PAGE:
Forget casinos, Macau is betting on becoming the party capital of Asia
Macau is on a mission to transform itself into the party capital of Asia with new venues and enterprising promoters spearheading its path to success
Rebranding Macau is easier said than done, despite declining gaming revenue and pressure from Beijing officials for the city to diversify its economy.
“The Chinese gamblers who come to Macau don’t really enjoy their time there,” says Paco Chan, director of Pomo & Stone, a Hong Kong-based entertainment and talent booking agency.
“They’re very serious about the gaming side and don’t seem to take advantage of the vast amount of dining, entertainment and leisure options available. From what I see, they just have a bowl of noodles and then go back to the casino.”
Despite gambling being the primary intention of most mainland tourists in Macau, there has been a greater push from casino operators and entrepreneurs, such as Chan, to steer the city towards becoming Asia’s entertainment capital.
“We want Macau to be known for being the party capital of Asia,” Chan says. “You can come to Macau for clubbing and partying. Other countries in Asia might have casinos, but we want to really develop the nightlife here so that Macau is one of a kind in this region.”
Chan identified Macau’s potential as a nightlife and entertainment destination at an early stage. Ever since Macau’s longest-running nightclub venue, Club Cubic, reopened as part of City of Dreams in April 2011, Chan has been working behind the scenes to book international artists and top DJs, raising the profile of dance music in the region and Macau as a party destination.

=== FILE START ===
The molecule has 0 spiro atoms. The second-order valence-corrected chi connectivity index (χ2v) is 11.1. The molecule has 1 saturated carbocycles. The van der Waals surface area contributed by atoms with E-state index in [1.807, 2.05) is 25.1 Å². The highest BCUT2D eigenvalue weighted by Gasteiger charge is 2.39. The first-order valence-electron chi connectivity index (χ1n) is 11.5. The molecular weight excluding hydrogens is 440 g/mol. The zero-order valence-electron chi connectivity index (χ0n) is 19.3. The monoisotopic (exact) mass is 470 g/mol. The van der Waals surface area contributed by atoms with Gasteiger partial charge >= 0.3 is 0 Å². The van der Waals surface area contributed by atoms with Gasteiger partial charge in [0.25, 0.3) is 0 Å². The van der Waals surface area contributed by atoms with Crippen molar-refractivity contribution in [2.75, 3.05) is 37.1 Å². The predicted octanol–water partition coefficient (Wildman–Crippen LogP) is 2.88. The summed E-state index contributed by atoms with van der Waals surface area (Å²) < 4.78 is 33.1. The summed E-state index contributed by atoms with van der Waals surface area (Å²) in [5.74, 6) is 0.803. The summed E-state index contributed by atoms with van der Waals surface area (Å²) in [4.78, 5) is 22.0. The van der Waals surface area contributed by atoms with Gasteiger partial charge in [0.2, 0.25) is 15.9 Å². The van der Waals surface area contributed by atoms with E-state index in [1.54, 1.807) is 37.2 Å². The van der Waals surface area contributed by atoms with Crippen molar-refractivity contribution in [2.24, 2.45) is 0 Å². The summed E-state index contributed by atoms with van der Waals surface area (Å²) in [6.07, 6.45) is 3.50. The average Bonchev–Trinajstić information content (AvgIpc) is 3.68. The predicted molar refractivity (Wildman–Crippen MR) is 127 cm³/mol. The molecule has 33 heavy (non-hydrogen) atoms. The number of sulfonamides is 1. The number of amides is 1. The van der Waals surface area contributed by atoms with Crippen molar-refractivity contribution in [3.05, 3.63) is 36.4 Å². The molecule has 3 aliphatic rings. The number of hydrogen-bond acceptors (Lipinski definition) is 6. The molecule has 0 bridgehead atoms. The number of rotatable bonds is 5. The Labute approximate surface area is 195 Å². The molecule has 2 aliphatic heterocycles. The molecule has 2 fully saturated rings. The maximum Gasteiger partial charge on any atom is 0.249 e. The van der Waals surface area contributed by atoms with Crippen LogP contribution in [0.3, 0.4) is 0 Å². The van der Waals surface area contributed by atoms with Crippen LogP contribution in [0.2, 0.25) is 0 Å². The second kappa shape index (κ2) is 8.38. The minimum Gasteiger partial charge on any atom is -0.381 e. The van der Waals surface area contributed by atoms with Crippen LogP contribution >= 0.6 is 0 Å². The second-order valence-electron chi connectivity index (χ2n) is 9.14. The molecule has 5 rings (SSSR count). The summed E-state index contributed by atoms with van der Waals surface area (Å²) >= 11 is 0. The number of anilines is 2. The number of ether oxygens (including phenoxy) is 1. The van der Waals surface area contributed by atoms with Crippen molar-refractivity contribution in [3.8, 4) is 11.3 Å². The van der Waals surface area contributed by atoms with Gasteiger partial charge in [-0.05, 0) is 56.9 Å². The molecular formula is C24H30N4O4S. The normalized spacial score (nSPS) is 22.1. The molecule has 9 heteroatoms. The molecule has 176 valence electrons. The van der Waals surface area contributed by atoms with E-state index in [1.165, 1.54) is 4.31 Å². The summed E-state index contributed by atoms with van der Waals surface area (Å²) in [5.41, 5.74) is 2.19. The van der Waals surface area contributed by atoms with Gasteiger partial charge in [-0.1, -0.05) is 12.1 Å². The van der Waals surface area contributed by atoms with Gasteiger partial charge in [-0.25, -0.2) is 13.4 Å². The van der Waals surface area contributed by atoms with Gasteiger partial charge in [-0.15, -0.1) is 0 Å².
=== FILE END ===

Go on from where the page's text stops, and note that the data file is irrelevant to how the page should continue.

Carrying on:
“I think word spread that we were bringing big name DJs and artists to Macau and people started coming especially for the clubbing scene,” Chan says.
Macau’s ability to offer more space than rivals in Hong Kong has helped in booking big-name talent. “In Hong Kong, the clubs are not so big,” he says. “I don’t think that in Hong Kong we could have booked a big DJ and have the club draw a big crowd and do good business. The clubs are too tiny.”
In the past year, Chan has booked a raft of international talent to perform in Macau, from American artists such as Chris Brown and Jason Derulo, to leading DJs Tiësto and Steve Aoki.
It’s more common for big-name talent to pick Macau as their destination of choice in the region. That wasn’t always the case.
“A long time ago when I reached out to different artists and their managers they would say ‘Macau? Where’s Macau?’ They’d never heard of it before,” Chan says. “The first artist I booked for Macau took six months of convincing before they eventually came.”
Since Macau’s reputation as a nightlife destination has blossomed, Chan and his team have an easier time booking talent. Attracting R&B star Chris Brown this year was a coup.
“We booked Chris Brown to perform and that was a bit up and down because he was grounded in the Philippines and we didn’t know if he was going to make the show in Macau,” Chan recalls. “He was only booked to play for 30 minutes but ended up playing for four hours. It was an amazing night.”